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if you don’t love you’re dead, and if you do, they’ll kill you

Author Terry Eagleton takes to task Ditchkins – his name for the two headed beast:  Hitchens and Dawkins, who have been churning out books in support of atheism and reason and challenging the idea of God.  Eagleton illuminates Christian faith from a left perspective which serves to balance out all of the crapola about God that you get over here in this center right nation.  He talks about the blood and radicalism and necessary death of faith, and leaves out the riches and mansions:  Darwin is a child with a silly addicting dream, he says.  Without equivocation he tells us that to love is to live and if you really love, people will want to kill you.  Without equivocation, that this is the central truth.

The whole article is worth reading; here it is.

Here is the excerpt –

Jesus hung out with whores and social outcasts, was remarkably casual about sex, disapproved of the family (the suburban Dawkins is a trifle queasy about this), urged us to be laid-back about property and possessions, warned his followers that they too would die violently, and insisted that the truth kills and divides as well as liberates. He also cursed self-righteous prigs and deeply alarmed the ruling class.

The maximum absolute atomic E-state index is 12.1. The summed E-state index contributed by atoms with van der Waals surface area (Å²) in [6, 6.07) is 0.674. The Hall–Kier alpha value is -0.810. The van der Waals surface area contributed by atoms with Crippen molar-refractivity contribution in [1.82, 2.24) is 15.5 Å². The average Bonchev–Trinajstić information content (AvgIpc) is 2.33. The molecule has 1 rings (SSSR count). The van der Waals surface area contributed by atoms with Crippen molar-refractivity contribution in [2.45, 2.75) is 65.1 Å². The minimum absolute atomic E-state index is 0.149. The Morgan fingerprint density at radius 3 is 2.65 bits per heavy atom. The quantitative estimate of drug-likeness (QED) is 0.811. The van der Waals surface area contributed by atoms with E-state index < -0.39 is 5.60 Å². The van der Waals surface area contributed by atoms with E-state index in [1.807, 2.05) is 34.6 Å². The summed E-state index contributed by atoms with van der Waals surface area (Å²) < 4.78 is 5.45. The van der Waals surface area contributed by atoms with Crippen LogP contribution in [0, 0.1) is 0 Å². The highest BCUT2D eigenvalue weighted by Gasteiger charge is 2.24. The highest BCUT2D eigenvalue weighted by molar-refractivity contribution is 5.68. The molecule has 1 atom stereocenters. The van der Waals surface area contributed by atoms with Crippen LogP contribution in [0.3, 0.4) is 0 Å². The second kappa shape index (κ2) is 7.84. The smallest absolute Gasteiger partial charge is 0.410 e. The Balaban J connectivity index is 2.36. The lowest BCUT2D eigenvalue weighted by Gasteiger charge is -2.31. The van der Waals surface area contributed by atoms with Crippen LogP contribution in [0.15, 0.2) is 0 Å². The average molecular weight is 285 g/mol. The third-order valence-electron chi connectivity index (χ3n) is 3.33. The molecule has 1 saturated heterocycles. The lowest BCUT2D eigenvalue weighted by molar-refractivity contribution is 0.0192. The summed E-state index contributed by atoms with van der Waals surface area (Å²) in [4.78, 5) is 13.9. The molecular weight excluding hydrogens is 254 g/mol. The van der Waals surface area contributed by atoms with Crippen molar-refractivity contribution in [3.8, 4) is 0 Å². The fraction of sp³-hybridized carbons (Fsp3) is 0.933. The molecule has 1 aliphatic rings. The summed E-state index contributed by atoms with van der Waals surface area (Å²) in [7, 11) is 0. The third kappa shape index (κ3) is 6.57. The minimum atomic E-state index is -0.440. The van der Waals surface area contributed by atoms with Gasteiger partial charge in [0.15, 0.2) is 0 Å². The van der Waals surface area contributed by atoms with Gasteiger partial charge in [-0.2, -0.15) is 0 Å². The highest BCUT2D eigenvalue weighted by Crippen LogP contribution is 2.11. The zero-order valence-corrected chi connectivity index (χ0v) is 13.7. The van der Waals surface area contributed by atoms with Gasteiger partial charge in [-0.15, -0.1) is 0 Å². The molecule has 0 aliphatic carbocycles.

The Christian faith holds that those who are able to look on the crucifixion and live, to accept that the traumatic truth of human history is a tortured body, might just have a chance of new life – but only by virtue of an unimaginable transformation in our currently dire condition. This is known as the resurrection. Those who don’t see this dreadful image of a mutilated innocent as the truth of history are likely to be devotees of that bright-eyed superstition known as infinite human progress, for which Dawkins is a full-blooded apologist. Or they might be well-intentioned reformers or social democrats, which from a Christian standpoint simply isn’t radical enough.

The central doctrine of Christianity, then, is not that God is a bastard. It is, in the words of the late Dominican theologian Herbert McCabe, that if you don’t love you’re dead, and if you do, they’ll kill you. Here, then, is your pie in the sky and opium of the people. It was, of course, Marx who coined that last phrase; but Marx, who in the same passage describes religion as the ‘heart of a heartless world, the soul of soulless conditions’, was rather more judicious and dialectical in his judgment on it than the lunging, flailing, mispunching Dawkins.

Lunging, Flailing, Mispunching, Terry Eagleton, The London Review of Books

resources:

author:  Terry Eagleton

essay: Lunging, Flailing, Mispunching,

journal: The London Review of Books

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